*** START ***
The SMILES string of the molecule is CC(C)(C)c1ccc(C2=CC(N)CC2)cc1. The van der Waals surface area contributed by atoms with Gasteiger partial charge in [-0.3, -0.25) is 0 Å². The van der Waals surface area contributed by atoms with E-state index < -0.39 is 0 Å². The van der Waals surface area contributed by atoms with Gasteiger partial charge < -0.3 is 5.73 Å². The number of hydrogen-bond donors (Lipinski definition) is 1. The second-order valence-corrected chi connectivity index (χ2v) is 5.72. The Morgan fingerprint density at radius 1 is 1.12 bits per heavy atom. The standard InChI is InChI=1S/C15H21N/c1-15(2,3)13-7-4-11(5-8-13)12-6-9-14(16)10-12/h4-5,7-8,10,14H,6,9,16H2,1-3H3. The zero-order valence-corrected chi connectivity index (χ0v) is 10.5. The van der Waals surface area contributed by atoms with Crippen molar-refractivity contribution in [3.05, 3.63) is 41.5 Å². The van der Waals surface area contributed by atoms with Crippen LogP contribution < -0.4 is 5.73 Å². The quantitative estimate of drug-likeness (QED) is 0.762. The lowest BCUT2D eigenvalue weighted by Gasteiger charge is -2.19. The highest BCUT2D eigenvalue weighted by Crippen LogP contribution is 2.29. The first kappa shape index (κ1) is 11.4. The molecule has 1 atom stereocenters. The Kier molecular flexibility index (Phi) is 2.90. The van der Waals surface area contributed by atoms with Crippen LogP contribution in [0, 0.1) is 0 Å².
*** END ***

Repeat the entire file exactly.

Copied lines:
The SMILES string of the molecule is CC(C)(C)c1ccc(C2=CC(N)CC2)cc1. The van der Waals surface area contributed by atoms with Gasteiger partial charge in [-0.3, -0.25) is 0 Å². The van der Waals surface area contributed by atoms with E-state index < -0.39 is 0 Å². The van der Waals surface area contributed by atoms with Gasteiger partial charge < -0.3 is 5.73 Å². The number of hydrogen-bond donors (Lipinski definition) is 1. The second-order valence-corrected chi connectivity index (χ2v) is 5.72. The Morgan fingerprint density at radius 1 is 1.12 bits per heavy atom. The standard InChI is InChI=1S/C15H21N/c1-15(2,3)13-7-4-11(5-8-13)12-6-9-14(16)10-12/h4-5,7-8,10,14H,6,9,16H2,1-3H3. The zero-order valence-corrected chi connectivity index (χ0v) is 10.5. The van der Waals surface area contributed by atoms with Crippen molar-refractivity contribution in [3.05, 3.63) is 41.5 Å². The van der Waals surface area contributed by atoms with Crippen LogP contribution < -0.4 is 5.73 Å². The quantitative estimate of drug-likeness (QED) is 0.762. The lowest BCUT2D eigenvalue weighted by Gasteiger charge is -2.19. The highest BCUT2D eigenvalue weighted by Crippen LogP contribution is 2.29. The first kappa shape index (κ1) is 11.4. The molecule has 1 atom stereocenters. The Kier molecular flexibility index (Phi) is 2.90. The van der Waals surface area contributed by atoms with Crippen LogP contribution in [0, 0.1) is 0 Å².